WHATEVER it takes.
We demand our sporting heroes to be the best.
We demand them to be the strongest, the most powerful and electrifying athletes on show.
Participation is great and having a real crack at taking on the best is courageous, but really, when it comes to elite sports, we want the win.
Big sport brings big money and big expectations.
This can start to blur the lines for some athletes on how far they can push for a competitive edge on the way to glory – especially if there is the monetary backing for support.
It tastes so sour when our favoured heroes fall from grace while striving to be the best.
Drug use, or the more palatable euphemism “supplements”, has dominated headlines in Australian sport and worldwide this year.
It started with Lance and Oprah, spread through the Essendon Football Club and National Rugby League ranks, even claiming Jamaican sprint sensation Asafa Powell after he won the hearts of fans at the Stawell Gift last Easter.
Veteran Australian cyclist Michael Rogers is the latest to highlight athletes’ biggest ethical dilemma – what can you risk to be the best?
He has tested positive for banned substance clenbuterol and is provisionally suspended by Cycling Australia.
Cycling is a sport with a history undeniably riddled with drugs but what was most shocking about Rogers, second only to Cadel Evans in Australia’s cycling elite, is that many thought his generation – the next tier after Lance Armstrong – had moved on from this whole tainted phase.
Rogers has denied cheating, blaming a case of food poisoning in Asia, just like Spanish cyclist Alberto Contador before him, but it has only raised more questions as to how hard Rogers has been working to prolong his fading career well beyond its use-by date.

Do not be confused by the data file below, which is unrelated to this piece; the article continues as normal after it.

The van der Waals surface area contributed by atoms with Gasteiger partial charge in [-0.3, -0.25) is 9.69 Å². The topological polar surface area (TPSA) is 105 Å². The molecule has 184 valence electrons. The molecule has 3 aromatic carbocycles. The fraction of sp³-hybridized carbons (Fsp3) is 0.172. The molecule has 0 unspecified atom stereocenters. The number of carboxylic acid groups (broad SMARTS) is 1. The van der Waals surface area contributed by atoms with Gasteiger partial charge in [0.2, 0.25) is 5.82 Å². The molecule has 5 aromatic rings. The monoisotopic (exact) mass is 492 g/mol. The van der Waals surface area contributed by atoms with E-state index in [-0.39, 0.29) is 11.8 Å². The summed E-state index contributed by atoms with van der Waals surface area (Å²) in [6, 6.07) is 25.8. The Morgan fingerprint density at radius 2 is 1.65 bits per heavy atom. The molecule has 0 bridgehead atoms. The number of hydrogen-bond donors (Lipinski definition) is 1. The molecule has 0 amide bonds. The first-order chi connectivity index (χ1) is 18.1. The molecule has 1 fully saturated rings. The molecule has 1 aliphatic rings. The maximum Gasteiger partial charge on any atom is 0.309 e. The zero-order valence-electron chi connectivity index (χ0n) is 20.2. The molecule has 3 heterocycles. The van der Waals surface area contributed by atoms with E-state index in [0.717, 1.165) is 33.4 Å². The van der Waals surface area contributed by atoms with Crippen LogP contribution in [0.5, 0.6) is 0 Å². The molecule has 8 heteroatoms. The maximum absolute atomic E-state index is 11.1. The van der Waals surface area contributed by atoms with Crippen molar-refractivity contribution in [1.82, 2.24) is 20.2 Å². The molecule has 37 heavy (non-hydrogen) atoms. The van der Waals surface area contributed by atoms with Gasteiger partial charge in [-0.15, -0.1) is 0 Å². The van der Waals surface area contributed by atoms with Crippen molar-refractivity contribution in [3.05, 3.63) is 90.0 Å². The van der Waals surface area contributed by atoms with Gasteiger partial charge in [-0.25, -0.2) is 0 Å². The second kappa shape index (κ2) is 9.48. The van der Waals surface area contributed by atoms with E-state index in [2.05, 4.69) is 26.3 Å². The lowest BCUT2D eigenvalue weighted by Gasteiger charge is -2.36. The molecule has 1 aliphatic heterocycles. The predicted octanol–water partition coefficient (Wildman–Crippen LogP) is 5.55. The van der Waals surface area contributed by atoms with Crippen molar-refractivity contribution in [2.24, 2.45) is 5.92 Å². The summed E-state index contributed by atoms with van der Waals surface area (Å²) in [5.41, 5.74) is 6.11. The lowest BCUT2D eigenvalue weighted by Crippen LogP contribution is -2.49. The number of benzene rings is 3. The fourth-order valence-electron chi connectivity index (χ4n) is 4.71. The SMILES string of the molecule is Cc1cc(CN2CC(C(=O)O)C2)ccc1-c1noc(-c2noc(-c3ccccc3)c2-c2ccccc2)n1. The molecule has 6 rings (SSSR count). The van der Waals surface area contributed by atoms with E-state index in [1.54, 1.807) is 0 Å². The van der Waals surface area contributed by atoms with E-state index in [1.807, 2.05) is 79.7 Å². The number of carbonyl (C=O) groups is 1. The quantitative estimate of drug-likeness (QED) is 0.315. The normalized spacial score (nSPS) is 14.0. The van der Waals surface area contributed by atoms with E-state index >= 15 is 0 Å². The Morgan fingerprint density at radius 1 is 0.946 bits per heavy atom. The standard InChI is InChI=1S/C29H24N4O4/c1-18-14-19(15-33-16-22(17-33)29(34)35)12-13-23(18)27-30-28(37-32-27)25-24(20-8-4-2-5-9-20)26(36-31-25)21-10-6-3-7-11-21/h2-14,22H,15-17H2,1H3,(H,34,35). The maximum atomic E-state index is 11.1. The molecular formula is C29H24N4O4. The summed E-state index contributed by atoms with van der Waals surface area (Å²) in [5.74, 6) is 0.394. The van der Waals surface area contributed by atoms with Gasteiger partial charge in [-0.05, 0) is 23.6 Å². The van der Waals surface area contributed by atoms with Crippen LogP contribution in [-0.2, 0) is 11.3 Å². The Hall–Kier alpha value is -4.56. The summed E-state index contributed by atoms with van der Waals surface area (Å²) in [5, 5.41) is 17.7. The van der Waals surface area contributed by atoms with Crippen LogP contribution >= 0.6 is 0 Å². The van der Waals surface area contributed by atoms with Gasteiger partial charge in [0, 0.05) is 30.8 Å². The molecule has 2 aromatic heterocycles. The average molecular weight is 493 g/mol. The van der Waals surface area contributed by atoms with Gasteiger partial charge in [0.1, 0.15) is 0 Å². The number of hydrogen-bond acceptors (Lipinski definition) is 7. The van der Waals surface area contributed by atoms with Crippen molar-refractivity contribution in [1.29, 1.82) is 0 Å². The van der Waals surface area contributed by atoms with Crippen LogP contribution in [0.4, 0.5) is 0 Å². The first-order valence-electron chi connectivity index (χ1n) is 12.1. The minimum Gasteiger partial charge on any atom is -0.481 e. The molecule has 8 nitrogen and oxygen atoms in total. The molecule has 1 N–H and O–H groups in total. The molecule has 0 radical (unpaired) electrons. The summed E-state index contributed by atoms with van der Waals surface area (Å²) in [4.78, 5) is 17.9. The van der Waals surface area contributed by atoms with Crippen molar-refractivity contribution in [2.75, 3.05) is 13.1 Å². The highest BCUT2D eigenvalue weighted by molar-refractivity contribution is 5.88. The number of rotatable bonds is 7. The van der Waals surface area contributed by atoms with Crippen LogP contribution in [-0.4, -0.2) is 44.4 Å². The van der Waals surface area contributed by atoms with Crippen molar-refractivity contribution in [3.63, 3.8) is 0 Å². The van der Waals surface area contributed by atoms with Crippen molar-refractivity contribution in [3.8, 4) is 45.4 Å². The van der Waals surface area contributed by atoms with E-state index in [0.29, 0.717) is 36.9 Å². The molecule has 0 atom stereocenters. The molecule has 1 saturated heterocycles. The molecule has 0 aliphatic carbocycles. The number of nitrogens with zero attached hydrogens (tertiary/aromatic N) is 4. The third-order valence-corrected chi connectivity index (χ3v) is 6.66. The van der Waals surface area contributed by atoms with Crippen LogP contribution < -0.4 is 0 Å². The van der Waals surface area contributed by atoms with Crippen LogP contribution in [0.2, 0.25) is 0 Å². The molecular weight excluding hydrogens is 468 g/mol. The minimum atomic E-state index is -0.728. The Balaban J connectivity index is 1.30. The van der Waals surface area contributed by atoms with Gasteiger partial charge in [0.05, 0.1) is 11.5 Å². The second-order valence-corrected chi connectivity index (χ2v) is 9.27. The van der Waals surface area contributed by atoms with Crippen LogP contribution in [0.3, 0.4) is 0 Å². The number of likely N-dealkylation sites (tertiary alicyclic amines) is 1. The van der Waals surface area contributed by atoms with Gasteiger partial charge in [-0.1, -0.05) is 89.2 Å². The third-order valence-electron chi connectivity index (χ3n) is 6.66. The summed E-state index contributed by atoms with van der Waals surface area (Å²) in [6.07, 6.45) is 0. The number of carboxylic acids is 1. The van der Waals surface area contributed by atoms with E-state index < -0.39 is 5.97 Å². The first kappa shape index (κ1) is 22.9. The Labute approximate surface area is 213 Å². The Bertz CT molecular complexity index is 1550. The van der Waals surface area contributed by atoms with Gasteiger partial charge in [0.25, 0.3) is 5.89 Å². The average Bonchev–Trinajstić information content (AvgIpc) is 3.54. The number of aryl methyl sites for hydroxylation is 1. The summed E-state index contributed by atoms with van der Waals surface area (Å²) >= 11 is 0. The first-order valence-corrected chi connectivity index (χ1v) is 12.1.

Five-time Olympic medallist Anna Meares told ABC Grandstand yesterday she was frustrated, as an elite cyclist, to constantly have to answer media questions about doping.
“As professional athletes, we need to take responsibility for what we’re putting in our mouths and into our body on a food basis, on a supplements basis and on a medical basis,” Meares said.
“That needs to be really hit home to everyone watching at home and all athletes participating and representing Australia.”
This was a line emphasised by Ballarat’s Olympians in January when investigations were launched into the Essendon Football Club.
In particular, rower Anthony Edwards said he was proud to come a clean fourth in the lightweight men’s four in the London Olympic Games, while beach volleyballer Tamsin Hinchley said she operated on a high level of integrity solely for herself.
They say that the rollercoaster of emotions in winning and losing, but doing so to the best of your ability, is the true essence of sport to them.
What is the true essence of sport to a team, like Essendon whose marking tag this year was ironically ‘whatever it takes’?
AFL is a massive business and money has helped improve the standard and hype of the game immensely over decades.
Powerhouse Collingwood had the funds to set the trend for altitude training, mimicking rich American football codes, and now it is the norm for clubs to keep up pre-season training. Club facilities are state-of-the-art and AFL players, as elite full-time athletes, are surrounded by teams of people telling them what to eat, how to train, what products to use and how to manage their money, to always get the best out of each and every one of them.
The deepening Essendon saga is the sinister side of this.
The pay-offs to coach James Hird, the passing of blame to sports scientists and administrators, are these part of the cost to do whatever it takes?
How much are we, as sporting fans, responsible?
We want world records, decorated heroes and amazing sporting feats.
Sporting teams are always looking for radical cutting-edge ways to serve this up – legal or illegal.
The World Anti-Doping Authority and national anti-doping bodies across the world will forever be chasing methods to stamp out drug cheating as long as there are those who are prepared to take a risk, whatever it takes, to stay ahead in their game.
This is the murky side of sporting glory.